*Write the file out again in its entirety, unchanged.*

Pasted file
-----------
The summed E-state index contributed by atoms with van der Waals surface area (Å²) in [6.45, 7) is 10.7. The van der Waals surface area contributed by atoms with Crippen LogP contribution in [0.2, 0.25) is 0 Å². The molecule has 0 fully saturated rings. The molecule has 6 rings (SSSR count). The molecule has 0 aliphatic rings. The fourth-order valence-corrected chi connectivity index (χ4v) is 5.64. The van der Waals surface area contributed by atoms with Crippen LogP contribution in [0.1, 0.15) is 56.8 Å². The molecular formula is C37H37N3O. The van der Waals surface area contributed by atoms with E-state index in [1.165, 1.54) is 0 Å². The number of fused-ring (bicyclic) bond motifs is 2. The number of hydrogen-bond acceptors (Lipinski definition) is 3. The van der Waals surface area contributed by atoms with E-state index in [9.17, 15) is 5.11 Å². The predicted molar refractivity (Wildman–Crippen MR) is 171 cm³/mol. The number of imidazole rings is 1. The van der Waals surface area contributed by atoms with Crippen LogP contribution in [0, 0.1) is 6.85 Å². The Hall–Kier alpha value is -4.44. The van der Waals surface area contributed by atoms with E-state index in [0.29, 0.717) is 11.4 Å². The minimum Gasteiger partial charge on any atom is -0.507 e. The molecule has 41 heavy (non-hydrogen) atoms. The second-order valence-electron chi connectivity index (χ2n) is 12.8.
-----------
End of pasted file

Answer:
The summed E-state index contributed by atoms with van der Waals surface area (Å²) in [6.45, 7) is 10.7. The van der Waals surface area contributed by atoms with Crippen LogP contribution in [0.2, 0.25) is 0 Å². The molecule has 0 fully saturated rings. The molecule has 6 rings (SSSR count). The molecule has 0 aliphatic rings. The fourth-order valence-corrected chi connectivity index (χ4v) is 5.64. The van der Waals surface area contributed by atoms with Crippen LogP contribution in [0.1, 0.15) is 56.8 Å². The molecular formula is C37H37N3O. The van der Waals surface area contributed by atoms with E-state index in [1.165, 1.54) is 0 Å². The number of fused-ring (bicyclic) bond motifs is 2. The number of hydrogen-bond acceptors (Lipinski definition) is 3. The van der Waals surface area contributed by atoms with E-state index in [9.17, 15) is 5.11 Å². The predicted molar refractivity (Wildman–Crippen MR) is 171 cm³/mol. The number of imidazole rings is 1. The van der Waals surface area contributed by atoms with Crippen LogP contribution in [0, 0.1) is 6.85 Å². The Hall–Kier alpha value is -4.44. The van der Waals surface area contributed by atoms with E-state index in [0.29, 0.717) is 11.4 Å². The minimum Gasteiger partial charge on any atom is -0.507 e. The molecule has 41 heavy (non-hydrogen) atoms. The second-order valence-electron chi connectivity index (χ2n) is 12.8.